Therapy Given by Phone Helps Treat Depression Linked to Parkinson’s

Therapy Given by Phone Helps Treat Depression Linked to Parkinson’s
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Therapy given over the phone can help to lessen symptoms of depression in people with Parkinson’s disease, a new study suggests.

The study, “Telephone-based cognitive behavioral therapy for depression in Parkinson disease,” was published in Neurology.

Although often thought of as a movement disorder, Parkinson’s non-motor symptoms  are increasingly seen as important in both understanding and treating the disease. About half of its patients experience depression.

“The psychological complications of Parkinson’s disease have a greater impact on the quality of life and overall functioning than the motor symptoms of the disease,” Roseanne Dobkin, PhD, a professor at Rutgers University and study co-author, said in a press release.

“Untreated, depression can accelerate physical and cognitive decline, compromise independence and make it more difficult for individuals to proactively manage their health,” she added, including adhering to medication schedules and exercising.

Cognitive behavioral therapy (CBT), a type of psychotherapy that aims at breaking patterns of negative thinking and helps patients cope with the challenges of their disease, has shown promising results in treating depression in Parkinson’s patients.

Yet, getting this kind of therapy typically requires physically going to a therapist for an hour, a logistical constraint that makes CBT inaccessible to a lot of people — even before the current pandemic made such visits impossible.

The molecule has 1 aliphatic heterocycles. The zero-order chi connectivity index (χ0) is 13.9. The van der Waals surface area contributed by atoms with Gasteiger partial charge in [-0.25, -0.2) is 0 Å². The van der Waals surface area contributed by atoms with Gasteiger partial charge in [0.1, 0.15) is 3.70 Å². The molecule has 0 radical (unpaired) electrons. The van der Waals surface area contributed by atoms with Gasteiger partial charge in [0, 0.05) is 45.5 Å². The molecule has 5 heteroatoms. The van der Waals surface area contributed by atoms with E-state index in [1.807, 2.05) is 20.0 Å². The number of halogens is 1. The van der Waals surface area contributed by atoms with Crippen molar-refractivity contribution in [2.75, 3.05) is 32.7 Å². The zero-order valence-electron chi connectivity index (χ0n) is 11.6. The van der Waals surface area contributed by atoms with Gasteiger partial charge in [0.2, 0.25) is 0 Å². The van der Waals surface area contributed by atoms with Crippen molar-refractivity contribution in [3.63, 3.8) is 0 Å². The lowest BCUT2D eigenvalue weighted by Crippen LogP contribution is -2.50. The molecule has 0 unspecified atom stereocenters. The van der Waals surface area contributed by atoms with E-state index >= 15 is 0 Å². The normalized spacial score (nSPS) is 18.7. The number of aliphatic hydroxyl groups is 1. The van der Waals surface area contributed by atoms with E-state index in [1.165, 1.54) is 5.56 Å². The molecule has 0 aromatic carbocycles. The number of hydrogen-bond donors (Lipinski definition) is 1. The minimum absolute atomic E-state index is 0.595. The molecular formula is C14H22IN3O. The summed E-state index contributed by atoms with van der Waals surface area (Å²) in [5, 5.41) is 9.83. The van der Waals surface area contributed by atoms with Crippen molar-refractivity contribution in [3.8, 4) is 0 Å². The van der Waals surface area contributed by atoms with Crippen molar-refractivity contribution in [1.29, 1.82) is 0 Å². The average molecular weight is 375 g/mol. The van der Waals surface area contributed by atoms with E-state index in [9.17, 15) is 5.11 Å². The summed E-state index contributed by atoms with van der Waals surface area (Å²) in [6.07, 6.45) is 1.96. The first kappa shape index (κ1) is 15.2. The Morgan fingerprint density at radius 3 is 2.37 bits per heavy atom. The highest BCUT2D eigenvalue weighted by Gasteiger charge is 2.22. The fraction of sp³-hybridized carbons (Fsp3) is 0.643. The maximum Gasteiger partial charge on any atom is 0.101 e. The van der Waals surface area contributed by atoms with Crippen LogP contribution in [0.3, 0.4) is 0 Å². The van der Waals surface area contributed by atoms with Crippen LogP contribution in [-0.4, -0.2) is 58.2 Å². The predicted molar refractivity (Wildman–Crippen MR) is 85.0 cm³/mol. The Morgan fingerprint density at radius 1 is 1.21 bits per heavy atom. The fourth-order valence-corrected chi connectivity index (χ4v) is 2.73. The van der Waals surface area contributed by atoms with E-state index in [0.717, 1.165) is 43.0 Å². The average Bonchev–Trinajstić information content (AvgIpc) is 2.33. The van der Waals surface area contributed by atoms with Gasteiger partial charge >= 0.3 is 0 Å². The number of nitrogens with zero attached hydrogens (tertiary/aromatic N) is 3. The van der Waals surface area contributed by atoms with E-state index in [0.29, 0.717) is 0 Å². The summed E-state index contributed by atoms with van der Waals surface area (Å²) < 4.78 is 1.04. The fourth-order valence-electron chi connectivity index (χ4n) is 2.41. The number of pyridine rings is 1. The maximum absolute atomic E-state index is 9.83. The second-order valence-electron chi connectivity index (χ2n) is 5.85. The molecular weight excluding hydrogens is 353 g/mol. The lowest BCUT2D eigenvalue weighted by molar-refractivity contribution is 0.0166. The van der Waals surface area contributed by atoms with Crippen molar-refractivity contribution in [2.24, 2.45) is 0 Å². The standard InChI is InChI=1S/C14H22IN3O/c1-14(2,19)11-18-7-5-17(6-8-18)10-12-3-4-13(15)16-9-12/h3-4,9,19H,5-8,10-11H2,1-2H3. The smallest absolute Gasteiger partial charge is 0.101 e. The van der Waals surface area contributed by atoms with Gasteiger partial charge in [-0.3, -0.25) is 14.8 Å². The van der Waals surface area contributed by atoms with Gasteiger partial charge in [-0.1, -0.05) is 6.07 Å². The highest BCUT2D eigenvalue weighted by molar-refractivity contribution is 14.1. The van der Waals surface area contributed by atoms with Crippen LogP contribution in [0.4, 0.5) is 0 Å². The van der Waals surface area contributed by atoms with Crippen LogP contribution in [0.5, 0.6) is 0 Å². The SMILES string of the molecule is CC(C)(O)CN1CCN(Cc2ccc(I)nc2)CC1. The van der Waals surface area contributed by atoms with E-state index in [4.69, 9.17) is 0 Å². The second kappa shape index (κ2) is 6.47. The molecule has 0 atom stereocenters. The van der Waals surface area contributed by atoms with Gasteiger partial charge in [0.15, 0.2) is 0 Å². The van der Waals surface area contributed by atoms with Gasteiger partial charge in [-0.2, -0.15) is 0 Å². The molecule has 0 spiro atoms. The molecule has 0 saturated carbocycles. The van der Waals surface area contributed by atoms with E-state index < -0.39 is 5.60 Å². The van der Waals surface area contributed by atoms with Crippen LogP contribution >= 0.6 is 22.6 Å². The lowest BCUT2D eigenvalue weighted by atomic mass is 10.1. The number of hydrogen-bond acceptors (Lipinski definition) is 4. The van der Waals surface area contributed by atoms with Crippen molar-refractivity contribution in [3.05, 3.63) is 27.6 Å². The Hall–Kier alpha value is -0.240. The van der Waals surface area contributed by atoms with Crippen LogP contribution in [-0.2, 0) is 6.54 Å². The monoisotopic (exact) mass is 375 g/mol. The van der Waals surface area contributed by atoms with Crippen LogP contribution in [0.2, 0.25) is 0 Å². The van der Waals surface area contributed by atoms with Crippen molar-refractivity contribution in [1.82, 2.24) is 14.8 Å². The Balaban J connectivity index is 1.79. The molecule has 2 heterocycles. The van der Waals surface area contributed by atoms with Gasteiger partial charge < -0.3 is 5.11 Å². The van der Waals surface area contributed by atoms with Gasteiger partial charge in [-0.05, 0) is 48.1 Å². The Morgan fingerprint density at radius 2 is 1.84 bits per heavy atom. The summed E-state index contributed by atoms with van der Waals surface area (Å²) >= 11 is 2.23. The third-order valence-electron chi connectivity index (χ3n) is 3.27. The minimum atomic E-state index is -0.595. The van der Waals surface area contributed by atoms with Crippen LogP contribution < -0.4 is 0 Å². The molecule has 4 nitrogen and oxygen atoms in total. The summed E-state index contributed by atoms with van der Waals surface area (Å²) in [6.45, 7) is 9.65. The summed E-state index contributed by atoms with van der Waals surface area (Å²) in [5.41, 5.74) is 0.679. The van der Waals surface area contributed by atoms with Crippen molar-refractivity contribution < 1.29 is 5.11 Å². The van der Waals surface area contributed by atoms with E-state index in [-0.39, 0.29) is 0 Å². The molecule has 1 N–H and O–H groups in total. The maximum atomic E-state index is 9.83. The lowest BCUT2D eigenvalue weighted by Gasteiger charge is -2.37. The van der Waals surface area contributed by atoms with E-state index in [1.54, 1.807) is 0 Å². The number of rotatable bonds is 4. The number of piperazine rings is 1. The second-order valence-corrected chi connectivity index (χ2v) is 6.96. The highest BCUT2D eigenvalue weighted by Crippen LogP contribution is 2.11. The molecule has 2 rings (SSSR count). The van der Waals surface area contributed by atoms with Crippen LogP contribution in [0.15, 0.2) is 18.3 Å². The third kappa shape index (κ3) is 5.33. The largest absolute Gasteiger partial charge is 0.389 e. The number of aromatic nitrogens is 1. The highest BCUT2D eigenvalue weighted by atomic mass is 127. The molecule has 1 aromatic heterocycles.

Providing CBT through a telephone call, rather than in-person, could help to overcome this obstacle.

Researchers reported the results of a clinical trial (NCT02505737) testing the effectiveness of over-the-phone CBT in treating depression in patients.

In the trial, 72 people (35 male, 37 female, average age of 65.22) diagnosed with both Parkinson’s and depression were randomized to either treatment-as-usual (TAU) , or over-the-phone CBT in addition to TAU. TAU consisted of standard of care; for example, most of the participants were being treated with levodopa and/or antidepressants.

The 37 patients in the CBT group received one hour of over-the-phone CBT once each week for 10 weeks. They then had the option to continue with once-a-month sessions for an additional six months.

Participants’ depressive symptoms and quality of life were measured with standardized questionnaires before beginning CBT, after the initial 10-week treatment, and after the six-month follow-up. In the TAU-only group, symptoms were measured at the same timepoints.

People in both the CBT and the TAU-only groups were seen to initially have similar scores (about 21 in both groups) on the Hamilton Depression Rating Scale, which measures depression (lower scores indicate milder depression; scores of 0 to 7 are considered normal).